Link: IAS special report
The board last week published its revisions to the macro hedging rules in IAS39, but it is thought that the limited concessions made to banks will not go far enough to resolve the clash.
Many financial institutions, and French president Jacques Chirac, have been infuriated by what they see as an injection of false volatility into their accounts by the new standard. They argue that the latest changes have brought no improvements.
‘The new release still doesn’t solve the key issue that banks are concerned about. The major impasse is still there,’ said Tony Clifford, partner at Ernst & Young.
The European banks were understood to have put forward an alternative approach on hedge accounting to the IASB several weeks ago, which had the backing of the EC. These suggestions, however, were not taken up by the IASB in this release.
Rumours circulating in the industry suggest that a major battle is brewing between IASB chairman Sir David Tweedie and EU internal markets commissioner Frits Bolkestein, with the EU refusing to endorse IAS39 unless the banks’ suggested amendments are made.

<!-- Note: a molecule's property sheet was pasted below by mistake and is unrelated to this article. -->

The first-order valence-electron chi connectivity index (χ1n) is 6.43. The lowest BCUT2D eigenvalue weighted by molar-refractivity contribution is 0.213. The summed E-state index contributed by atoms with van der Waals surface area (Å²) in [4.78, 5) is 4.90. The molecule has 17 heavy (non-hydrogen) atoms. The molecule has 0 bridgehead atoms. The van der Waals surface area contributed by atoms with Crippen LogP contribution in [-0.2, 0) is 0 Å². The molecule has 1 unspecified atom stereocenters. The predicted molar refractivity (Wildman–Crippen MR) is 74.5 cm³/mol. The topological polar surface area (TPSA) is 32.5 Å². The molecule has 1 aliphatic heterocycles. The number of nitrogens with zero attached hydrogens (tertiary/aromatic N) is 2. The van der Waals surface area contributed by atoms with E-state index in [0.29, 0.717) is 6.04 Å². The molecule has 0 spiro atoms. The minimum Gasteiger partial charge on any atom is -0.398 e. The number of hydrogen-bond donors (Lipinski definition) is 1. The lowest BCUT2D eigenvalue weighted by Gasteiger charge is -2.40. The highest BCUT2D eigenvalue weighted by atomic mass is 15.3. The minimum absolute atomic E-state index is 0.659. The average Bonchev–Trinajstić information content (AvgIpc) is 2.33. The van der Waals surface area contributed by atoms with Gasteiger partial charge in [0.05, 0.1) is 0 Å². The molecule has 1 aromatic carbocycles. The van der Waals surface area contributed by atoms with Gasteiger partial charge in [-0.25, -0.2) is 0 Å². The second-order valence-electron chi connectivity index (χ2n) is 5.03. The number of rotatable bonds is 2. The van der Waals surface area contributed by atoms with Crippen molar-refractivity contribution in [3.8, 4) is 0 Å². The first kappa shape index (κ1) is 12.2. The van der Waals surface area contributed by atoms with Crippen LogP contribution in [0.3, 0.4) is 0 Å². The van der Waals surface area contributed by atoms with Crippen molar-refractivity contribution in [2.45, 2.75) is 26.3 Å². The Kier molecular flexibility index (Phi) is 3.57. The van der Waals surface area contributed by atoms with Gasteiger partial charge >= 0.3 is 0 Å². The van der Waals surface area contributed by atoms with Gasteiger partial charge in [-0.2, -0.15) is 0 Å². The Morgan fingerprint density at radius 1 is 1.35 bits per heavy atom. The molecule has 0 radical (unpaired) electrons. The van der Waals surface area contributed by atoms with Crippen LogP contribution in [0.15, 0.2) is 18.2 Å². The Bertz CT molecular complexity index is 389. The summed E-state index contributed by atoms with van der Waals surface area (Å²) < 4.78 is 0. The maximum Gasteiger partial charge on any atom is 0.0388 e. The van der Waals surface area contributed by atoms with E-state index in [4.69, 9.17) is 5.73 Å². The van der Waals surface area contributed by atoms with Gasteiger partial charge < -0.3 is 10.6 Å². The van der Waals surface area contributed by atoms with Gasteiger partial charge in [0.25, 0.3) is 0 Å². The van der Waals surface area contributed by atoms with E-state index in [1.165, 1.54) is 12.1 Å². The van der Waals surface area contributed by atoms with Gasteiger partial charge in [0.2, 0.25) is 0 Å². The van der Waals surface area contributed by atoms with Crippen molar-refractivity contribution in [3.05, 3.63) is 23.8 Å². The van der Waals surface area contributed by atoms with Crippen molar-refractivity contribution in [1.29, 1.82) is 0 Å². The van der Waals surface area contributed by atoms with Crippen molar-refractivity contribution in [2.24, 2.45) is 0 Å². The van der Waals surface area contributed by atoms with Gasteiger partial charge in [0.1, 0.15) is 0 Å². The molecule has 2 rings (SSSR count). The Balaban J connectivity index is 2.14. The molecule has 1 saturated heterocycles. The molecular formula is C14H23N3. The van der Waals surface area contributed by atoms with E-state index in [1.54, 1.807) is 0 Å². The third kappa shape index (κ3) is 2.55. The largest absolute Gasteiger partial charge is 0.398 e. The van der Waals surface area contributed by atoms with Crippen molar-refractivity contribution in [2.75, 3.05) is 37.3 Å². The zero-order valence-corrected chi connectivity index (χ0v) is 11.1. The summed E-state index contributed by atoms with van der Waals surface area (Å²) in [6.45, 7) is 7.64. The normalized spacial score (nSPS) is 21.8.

Last week, HSBC finance director Douglas Flint went against the grain of other banks after he admitted the bank could cope with the new rules on derivatives, and would move to international accounting standards no matter what decision the EU arrives at.
It had been hoped that such a public statement could force other banks to bite the bullet and endorse the standard. However, an industry insider suggested that this decision may be motivated, as much by the bank’s US listing, where it uses similar accounting rules on financial instruments, as contentment with the standard.
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